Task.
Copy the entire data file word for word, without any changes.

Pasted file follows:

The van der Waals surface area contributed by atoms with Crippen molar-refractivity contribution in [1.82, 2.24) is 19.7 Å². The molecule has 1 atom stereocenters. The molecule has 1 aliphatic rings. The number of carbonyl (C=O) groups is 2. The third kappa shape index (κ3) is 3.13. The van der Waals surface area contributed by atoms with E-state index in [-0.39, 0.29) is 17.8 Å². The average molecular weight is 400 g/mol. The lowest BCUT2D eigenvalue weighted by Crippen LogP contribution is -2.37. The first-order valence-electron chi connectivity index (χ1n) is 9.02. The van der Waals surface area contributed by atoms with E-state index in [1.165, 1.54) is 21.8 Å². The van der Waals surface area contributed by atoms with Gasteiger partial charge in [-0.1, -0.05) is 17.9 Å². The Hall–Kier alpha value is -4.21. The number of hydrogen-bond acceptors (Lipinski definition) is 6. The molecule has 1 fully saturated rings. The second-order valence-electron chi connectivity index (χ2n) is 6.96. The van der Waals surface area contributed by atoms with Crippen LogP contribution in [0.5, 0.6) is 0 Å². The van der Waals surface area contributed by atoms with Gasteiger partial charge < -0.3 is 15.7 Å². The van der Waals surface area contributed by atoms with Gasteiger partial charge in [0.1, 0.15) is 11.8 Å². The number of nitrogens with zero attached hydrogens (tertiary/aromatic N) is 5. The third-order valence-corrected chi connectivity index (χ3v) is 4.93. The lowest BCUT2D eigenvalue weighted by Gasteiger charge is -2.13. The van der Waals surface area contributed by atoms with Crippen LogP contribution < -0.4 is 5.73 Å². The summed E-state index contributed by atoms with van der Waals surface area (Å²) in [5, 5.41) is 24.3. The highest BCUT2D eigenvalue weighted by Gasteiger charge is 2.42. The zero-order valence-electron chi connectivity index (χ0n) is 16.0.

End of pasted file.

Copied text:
The van der Waals surface area contributed by atoms with Crippen molar-refractivity contribution in [1.82, 2.24) is 19.7 Å². The molecule has 1 atom stereocenters. The molecule has 1 aliphatic rings. The number of carbonyl (C=O) groups is 2. The third kappa shape index (κ3) is 3.13. The van der Waals surface area contributed by atoms with E-state index in [-0.39, 0.29) is 17.8 Å². The average molecular weight is 400 g/mol. The lowest BCUT2D eigenvalue weighted by Crippen LogP contribution is -2.37. The first-order valence-electron chi connectivity index (χ1n) is 9.02. The van der Waals surface area contributed by atoms with E-state index in [1.165, 1.54) is 21.8 Å². The van der Waals surface area contributed by atoms with Gasteiger partial charge in [-0.1, -0.05) is 17.9 Å². The Hall–Kier alpha value is -4.21. The number of hydrogen-bond acceptors (Lipinski definition) is 6. The molecule has 1 fully saturated rings. The second-order valence-electron chi connectivity index (χ2n) is 6.96. The van der Waals surface area contributed by atoms with Crippen LogP contribution in [0.5, 0.6) is 0 Å². The van der Waals surface area contributed by atoms with Gasteiger partial charge < -0.3 is 15.7 Å². The van der Waals surface area contributed by atoms with Gasteiger partial charge in [0.1, 0.15) is 11.8 Å². The number of nitrogens with zero attached hydrogens (tertiary/aromatic N) is 5. The third-order valence-corrected chi connectivity index (χ3v) is 4.93. The lowest BCUT2D eigenvalue weighted by Gasteiger charge is -2.13. The van der Waals surface area contributed by atoms with Crippen LogP contribution < -0.4 is 5.73 Å². The summed E-state index contributed by atoms with van der Waals surface area (Å²) in [5, 5.41) is 24.3. The highest BCUT2D eigenvalue weighted by Gasteiger charge is 2.42. The zero-order valence-electron chi connectivity index (χ0n) is 16.0.